Sunday, August 28, 2011

Social Networking and Personal Contact

I had an interesting conversation with a friend, S, today about Social Networking. We don't talk much, and not just because he doesn't use Facebook, he is horrible at returning calls. He feels that social networking is the worst thing to happen to personal communication. And he just might be right.

A lot of people seem to think that sending a message on Facebook or leaving a comment on something is the same as actually having a real conversation. I had one friend who was next to impossible to get on the phone. So you had to leave messages. He wouldn't call you back, instead he would send you a message on Facebook.

To me that is a "What the kimchi?!?!?!" moment. Yes, I use Facebook to stay in touch with friends and family and it is cheaper than a long distance phone call. But when you live in the same bloody city it seems kind of stupid not to just pick up a phone and call.

In some ways Hilda was right with her "rules" of communication. If you didn't return her call the ball was in your court and often she wouldn't call you again. Her "rules" were kind of extreme, and of course she never applied them to herself, but there was some truth to them. If you call and leave messages for someone and they never call you why bother anymore? If you call and leave messages and all they can do is send you a reply on Facebook (and you are in the same town) what does that say about the state of your friendship? Is it so hard now to just pick up a phone and return a call?

According to my friend S, yes. He curses social networking and feels it is destroying the ability of people to communicate. I don't feel as strongly about it as him, but there are areas we agree. People do still communicate via social networks but in different ways. Ways that to me seem more impersonal. I don't think that is a good thing.

I think back to my ex-friend Jimmy and YouTube. YouTube and "friends" Jimmy had never met became more important to him than "Real Life". Or as I like to call it reality. His life started revolving around YouTube and his virtual friends. It became his medium for communicating with people. While I do believe you can make friends online I it isn't the same as having friends where you live that you can talk to face to face. Considering the number or whack jobs on the net you can't always be sure you "friend" is who or what they say they are.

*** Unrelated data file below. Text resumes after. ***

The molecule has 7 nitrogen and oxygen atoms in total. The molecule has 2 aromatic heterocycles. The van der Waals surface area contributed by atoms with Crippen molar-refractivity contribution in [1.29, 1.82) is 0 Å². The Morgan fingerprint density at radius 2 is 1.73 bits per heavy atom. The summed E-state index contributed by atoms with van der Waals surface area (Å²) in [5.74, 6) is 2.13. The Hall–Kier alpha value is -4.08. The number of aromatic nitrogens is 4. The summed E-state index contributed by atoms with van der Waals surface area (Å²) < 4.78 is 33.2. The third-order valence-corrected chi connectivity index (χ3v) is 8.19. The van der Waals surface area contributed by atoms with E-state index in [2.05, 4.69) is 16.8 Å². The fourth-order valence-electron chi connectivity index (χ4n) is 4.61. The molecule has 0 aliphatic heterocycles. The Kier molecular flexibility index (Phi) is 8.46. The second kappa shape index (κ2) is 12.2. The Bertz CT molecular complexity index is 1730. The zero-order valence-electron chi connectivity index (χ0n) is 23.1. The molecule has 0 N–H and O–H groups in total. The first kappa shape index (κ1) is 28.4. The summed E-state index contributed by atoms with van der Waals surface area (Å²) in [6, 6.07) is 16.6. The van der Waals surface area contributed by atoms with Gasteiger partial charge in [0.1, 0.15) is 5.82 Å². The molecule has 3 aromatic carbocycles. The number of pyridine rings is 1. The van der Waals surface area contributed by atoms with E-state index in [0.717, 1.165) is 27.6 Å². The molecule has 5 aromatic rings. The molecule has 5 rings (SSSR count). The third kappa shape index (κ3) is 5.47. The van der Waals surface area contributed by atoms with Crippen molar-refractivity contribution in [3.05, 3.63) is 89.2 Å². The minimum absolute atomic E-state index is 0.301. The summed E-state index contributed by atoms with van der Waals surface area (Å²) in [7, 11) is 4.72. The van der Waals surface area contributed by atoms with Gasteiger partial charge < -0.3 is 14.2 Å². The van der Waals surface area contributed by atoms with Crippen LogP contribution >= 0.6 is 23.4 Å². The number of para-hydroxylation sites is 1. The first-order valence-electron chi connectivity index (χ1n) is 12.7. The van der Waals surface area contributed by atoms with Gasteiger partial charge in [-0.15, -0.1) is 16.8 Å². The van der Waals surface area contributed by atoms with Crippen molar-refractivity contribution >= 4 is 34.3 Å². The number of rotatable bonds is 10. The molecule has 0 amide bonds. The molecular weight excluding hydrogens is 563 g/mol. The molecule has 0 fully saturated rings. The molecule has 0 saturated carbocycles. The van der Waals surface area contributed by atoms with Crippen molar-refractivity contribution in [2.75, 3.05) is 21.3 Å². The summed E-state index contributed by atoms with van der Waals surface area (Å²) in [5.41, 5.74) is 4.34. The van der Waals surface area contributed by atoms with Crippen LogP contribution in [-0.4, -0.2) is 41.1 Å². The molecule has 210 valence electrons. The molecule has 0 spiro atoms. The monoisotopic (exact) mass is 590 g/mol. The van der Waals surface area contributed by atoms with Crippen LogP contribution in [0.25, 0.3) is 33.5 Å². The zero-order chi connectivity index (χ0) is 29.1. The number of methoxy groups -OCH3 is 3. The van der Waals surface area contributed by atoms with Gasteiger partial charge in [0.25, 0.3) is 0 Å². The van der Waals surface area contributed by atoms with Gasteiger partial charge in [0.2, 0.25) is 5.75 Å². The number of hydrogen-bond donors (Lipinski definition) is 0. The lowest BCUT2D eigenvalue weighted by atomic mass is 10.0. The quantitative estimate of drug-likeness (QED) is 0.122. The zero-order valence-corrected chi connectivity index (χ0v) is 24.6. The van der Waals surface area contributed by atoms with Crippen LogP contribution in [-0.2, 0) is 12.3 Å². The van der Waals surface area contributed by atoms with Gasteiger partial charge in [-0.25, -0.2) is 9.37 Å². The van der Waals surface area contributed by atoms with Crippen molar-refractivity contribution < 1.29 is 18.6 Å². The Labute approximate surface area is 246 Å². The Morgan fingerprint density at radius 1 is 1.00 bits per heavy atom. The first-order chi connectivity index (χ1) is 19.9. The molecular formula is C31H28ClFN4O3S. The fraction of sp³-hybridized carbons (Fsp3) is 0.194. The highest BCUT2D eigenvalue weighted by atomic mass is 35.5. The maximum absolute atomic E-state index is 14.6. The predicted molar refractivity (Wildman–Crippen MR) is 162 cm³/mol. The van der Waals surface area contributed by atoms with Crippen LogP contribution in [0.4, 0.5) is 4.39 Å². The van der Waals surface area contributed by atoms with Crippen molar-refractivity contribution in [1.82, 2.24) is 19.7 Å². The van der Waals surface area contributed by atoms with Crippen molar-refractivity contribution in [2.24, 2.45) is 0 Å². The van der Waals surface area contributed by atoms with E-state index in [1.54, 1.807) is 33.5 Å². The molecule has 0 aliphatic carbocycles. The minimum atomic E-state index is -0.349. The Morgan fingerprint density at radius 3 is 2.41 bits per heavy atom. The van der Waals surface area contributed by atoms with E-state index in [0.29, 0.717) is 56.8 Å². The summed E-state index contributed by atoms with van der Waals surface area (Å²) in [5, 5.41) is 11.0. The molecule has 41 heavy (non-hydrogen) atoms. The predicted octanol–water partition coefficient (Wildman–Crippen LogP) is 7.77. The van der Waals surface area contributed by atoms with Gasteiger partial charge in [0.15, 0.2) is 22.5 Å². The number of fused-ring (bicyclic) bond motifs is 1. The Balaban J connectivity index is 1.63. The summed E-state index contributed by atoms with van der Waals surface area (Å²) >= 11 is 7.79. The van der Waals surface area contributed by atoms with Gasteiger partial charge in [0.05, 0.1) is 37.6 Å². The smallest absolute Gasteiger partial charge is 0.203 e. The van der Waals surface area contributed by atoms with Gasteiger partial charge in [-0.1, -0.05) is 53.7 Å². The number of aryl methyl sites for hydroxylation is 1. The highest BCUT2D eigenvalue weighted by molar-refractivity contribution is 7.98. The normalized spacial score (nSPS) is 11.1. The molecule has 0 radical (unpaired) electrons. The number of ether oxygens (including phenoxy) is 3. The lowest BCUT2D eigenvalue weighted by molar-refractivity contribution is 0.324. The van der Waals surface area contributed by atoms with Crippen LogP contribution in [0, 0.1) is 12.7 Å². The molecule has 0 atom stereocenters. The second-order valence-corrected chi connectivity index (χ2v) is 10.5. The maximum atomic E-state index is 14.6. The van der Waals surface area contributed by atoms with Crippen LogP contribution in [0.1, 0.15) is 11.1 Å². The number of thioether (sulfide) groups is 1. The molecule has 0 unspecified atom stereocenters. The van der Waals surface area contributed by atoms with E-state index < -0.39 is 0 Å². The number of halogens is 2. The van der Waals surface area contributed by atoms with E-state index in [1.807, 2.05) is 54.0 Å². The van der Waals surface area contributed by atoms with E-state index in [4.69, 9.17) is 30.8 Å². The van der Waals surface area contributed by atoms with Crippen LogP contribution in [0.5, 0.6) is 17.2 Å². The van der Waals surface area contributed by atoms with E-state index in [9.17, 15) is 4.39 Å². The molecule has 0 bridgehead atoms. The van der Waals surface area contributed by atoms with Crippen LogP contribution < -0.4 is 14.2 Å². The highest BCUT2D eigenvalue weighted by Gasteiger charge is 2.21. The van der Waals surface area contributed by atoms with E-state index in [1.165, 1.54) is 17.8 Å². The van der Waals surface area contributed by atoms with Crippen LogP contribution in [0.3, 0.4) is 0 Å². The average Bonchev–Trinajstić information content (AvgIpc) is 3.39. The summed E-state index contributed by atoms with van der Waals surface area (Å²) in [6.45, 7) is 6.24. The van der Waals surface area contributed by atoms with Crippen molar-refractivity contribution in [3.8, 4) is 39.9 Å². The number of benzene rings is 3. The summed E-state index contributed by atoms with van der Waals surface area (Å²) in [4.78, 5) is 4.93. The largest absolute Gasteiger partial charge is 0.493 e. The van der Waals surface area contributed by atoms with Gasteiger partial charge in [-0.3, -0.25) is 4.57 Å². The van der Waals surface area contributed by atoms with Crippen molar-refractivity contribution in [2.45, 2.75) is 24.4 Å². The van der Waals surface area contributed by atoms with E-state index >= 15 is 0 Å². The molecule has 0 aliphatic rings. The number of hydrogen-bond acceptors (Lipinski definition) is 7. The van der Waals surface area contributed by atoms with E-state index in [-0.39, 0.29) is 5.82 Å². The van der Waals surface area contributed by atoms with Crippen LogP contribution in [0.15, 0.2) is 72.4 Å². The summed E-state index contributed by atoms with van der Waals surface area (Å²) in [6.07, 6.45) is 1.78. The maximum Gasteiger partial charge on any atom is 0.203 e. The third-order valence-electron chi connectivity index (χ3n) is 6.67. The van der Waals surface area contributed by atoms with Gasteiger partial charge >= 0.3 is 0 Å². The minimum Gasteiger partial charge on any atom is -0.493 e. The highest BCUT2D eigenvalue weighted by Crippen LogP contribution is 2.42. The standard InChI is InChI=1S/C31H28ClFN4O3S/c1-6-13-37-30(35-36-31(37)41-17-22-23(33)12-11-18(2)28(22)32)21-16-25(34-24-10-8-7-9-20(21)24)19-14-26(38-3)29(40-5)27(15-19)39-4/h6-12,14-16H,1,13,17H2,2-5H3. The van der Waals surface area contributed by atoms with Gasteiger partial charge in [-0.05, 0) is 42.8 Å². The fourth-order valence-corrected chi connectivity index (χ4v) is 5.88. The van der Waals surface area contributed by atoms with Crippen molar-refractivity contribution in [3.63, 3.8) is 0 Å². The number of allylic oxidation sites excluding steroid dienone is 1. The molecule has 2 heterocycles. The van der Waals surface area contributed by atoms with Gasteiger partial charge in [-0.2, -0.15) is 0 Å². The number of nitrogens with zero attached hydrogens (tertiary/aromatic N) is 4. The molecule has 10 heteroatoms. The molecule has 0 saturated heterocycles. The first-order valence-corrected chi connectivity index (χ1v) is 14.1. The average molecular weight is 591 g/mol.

Then you have the people who seem to collect friends on Facebook. I had a LOT of friend when I played games like Mafia Wars. But they weren't really friends, now they call them "game friends". Even now, after stopping the games and dumping a lot of "game friends" I still have too many. Friends of friends who sent a friend request. Someone I met once or twice or who was a casual acquaintance who sent a friend request. And for some reason I approved the request. (Stupidity? Apathy) There are a small number of REAL friends and family I use Facebook to communicate with the rest are just ... filler. (Which now has me thinking it is time to do a purge again and get rid of the deadwood.)

Is social networking destroying communication? No, in some ways it is expanding it and making it easier. However, it is making it more impersonal. And that is a problem.


  1. I used to write columns for a small newspaper before I started blogging. I would send copies of these columns (stories about my adventures in Korea and elsewhere) to friends and family along with a note about what I was doing and asking after them. Gradually I stopped getting responses from all but a very few people. After a while I stopped sending these people even courtesy e-mails. if they don't respond, I thought, why bother?
    I'm an introvert, so I don't have a lot to say in social situations, anyway. Maybe facebook is contributing to my withdrawal from society, maybe not.
    I look at it as a way to sort of see what my friends and family are doing, but it is no substitute for actual face-to-face contact.

  2. You are right, it is no substitute. I can understand when distance separates but when you live in the same town it is strange.